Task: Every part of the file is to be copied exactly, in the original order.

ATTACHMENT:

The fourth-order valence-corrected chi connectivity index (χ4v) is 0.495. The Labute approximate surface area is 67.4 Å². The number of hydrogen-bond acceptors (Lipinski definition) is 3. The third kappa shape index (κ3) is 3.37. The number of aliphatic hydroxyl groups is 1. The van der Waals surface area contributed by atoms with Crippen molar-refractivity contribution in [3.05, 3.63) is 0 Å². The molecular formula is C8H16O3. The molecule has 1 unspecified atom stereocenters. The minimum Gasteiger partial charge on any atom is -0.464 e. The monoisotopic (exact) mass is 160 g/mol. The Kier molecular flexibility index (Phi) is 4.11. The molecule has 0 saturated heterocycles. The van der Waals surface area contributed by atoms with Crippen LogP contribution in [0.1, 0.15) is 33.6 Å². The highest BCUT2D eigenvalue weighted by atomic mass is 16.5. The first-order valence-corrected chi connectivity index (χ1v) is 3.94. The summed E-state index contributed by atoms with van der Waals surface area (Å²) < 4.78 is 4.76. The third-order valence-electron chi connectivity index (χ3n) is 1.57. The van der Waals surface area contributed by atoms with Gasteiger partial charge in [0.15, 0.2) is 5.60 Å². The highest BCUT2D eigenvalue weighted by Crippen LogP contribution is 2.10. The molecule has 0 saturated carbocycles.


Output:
The fourth-order valence-corrected chi connectivity index (χ4v) is 0.495. The Labute approximate surface area is 67.4 Å². The number of hydrogen-bond acceptors (Lipinski definition) is 3. The third kappa shape index (κ3) is 3.37. The number of aliphatic hydroxyl groups is 1. The van der Waals surface area contributed by atoms with Crippen molar-refractivity contribution in [3.05, 3.63) is 0 Å². The molecular formula is C8H16O3. The molecule has 1 unspecified atom stereocenters. The minimum Gasteiger partial charge on any atom is -0.464 e. The monoisotopic (exact) mass is 160 g/mol. The Kier molecular flexibility index (Phi) is 4.11. The molecule has 0 saturated heterocycles. The van der Waals surface area contributed by atoms with Crippen LogP contribution in [0.1, 0.15) is 33.6 Å². The highest BCUT2D eigenvalue weighted by atomic mass is 16.5. The first-order valence-corrected chi connectivity index (χ1v) is 3.94. The summed E-state index contributed by atoms with van der Waals surface area (Å²) < 4.78 is 4.76. The third-order valence-electron chi connectivity index (χ3n) is 1.57. The van der Waals surface area contributed by atoms with Gasteiger partial charge in [0.15, 0.2) is 5.60 Å². The highest BCUT2D eigenvalue weighted by Crippen LogP contribution is 2.10. The molecule has 0 saturated carbocycles.